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Swati Mishra* and Utcarsh Agrawal
Department of EEE, JSS Academy of Technical Education, Noida, India, Email:
*Correspondence: Swati Mishra, Department of EEE, JSS Academy of Technical Education, Noida, India, Email:

Received: 14-Jul-2022, Manuscript No. AMHSR-22-69229; Editor assigned: 18-Jul-2022, Pre QC No. AMHSR-22-69229 (PQ); Reviewed: 01-Aug-2022 QC No. AMHSR-22-69229; Revised: 02-Nov-2022, Manuscript No. AMHSR-22-69229 (R); Published: 09-Nov-2022, DOI: 10.54608.annalsmedical.2023.85

Citation: Mishra S, et al.. Lung Cancer Detection (LCD) from Histopathological Images using Fine-Tuned Deep Neural Network. Ann Med Health Sci Res. 2022;12:1-7

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Lung cancer causes hundreds of deaths each year worldwide. The early stage diagnosis and prognosis can significantly reduce the mortality rate. Automatic histopathological image classification plays a keys role in reducing the death due to lung cancer. Now, with the advancement in medical imaging technology, Whole Slide Imaging (WSI) is becoming a routine clinical procedure in pathology. Recently, machine learning and deep learning has shown potential to analysis the pathological images for the early stage cancer prediction such as lung cancer detection. However, training neural networks from scratch requires a large number of labeled images. This is not always feasible, especially with medical imaging data. A promising solution is a transfer learning application on a neural network. In this research paper, transfer learning is applied through ine-tuning the pretrained EffiecientNet-B0 model to detect three different classes of lung cancer. The designed model achieved an accuracy of 99.15%, 99.14%, and 98.67% on the train, test and validation set.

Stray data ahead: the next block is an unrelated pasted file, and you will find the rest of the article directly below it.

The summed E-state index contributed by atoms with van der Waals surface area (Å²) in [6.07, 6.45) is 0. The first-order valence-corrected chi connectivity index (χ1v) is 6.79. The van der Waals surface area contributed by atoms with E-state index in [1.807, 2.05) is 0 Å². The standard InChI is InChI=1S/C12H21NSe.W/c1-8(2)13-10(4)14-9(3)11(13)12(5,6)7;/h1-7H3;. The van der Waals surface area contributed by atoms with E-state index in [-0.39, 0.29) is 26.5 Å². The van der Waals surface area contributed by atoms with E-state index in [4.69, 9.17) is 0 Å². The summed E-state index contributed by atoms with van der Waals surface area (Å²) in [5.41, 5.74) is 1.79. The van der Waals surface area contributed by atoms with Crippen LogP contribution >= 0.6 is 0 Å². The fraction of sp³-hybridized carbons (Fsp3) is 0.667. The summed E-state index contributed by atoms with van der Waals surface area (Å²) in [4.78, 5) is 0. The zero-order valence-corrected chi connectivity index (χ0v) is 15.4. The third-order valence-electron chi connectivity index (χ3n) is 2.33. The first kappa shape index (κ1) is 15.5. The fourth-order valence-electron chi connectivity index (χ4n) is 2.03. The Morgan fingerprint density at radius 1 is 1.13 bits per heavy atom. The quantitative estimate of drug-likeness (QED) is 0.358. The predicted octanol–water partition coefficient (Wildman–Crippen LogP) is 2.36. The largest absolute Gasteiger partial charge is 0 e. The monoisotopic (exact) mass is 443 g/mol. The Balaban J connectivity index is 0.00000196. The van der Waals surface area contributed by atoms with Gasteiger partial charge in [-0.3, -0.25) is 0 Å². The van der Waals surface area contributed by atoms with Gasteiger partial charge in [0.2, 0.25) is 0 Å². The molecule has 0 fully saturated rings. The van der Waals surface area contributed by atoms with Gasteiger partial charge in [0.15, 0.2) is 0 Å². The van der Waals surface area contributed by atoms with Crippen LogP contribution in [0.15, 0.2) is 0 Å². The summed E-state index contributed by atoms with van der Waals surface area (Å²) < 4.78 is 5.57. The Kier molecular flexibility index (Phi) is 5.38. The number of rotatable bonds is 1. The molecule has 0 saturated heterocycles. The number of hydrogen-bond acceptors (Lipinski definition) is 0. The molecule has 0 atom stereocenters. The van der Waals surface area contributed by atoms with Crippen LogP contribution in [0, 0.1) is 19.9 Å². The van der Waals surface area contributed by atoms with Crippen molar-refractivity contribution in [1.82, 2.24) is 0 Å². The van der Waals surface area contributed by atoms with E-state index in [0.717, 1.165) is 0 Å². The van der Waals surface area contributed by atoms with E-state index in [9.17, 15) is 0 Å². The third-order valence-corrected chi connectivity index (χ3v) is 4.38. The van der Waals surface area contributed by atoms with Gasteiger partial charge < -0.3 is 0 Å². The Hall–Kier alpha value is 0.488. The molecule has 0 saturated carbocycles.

Deep learning; Transfer learning; Efficient Net-B0; Fine tuning; Histopathological images


It has been observed from the past history that lung cancer is the most common type of cancer found in different age group of people. The causes of this can be smoking, due to exposure to air pollution, radon gas, certain other chemicals, etc. Lung cancer can be divided into two kinds one is small cell lung cancer and other is known as non-small cell lung cancer [1]. About 81% to 85% of lung cancers are NSCLC. There are some main sub types of lung cancer such as squamous cell carcinoma, Adenocarcinoma and large cell carcinoma of NSCLC. These all subtypes derived from different types of lung cells, are grouped as NSCLC. Artificial intelligence is now more popular in the field of health sectors and it has a valuable impact on all aspects of primary care. Early stage detection of any disease can be done with the help of computer vision in the field of medical imaging so that patient can be treated in time and the illness can be cured more simply. There has been eminent research on the usage of artificial Intelligence in the medical domain task such as brain tumor detection, cancer detection from X-Rays, CT scans, pathology images, etc. In this paper, we detect lung cancer from histopathology images with greater accuracy using the transfer learning technique which is applied through fine tuning a pre-trained model. The flow of the paper is as follows. Previous work on the detection of lung cancer is described in section II. The dataset has been discussed in section III. The proposed methodology, preprocessing steps, model architecture, and training has been discussed in section IV. Results are represented in section V. The conclusions of the work done are explained in section VI.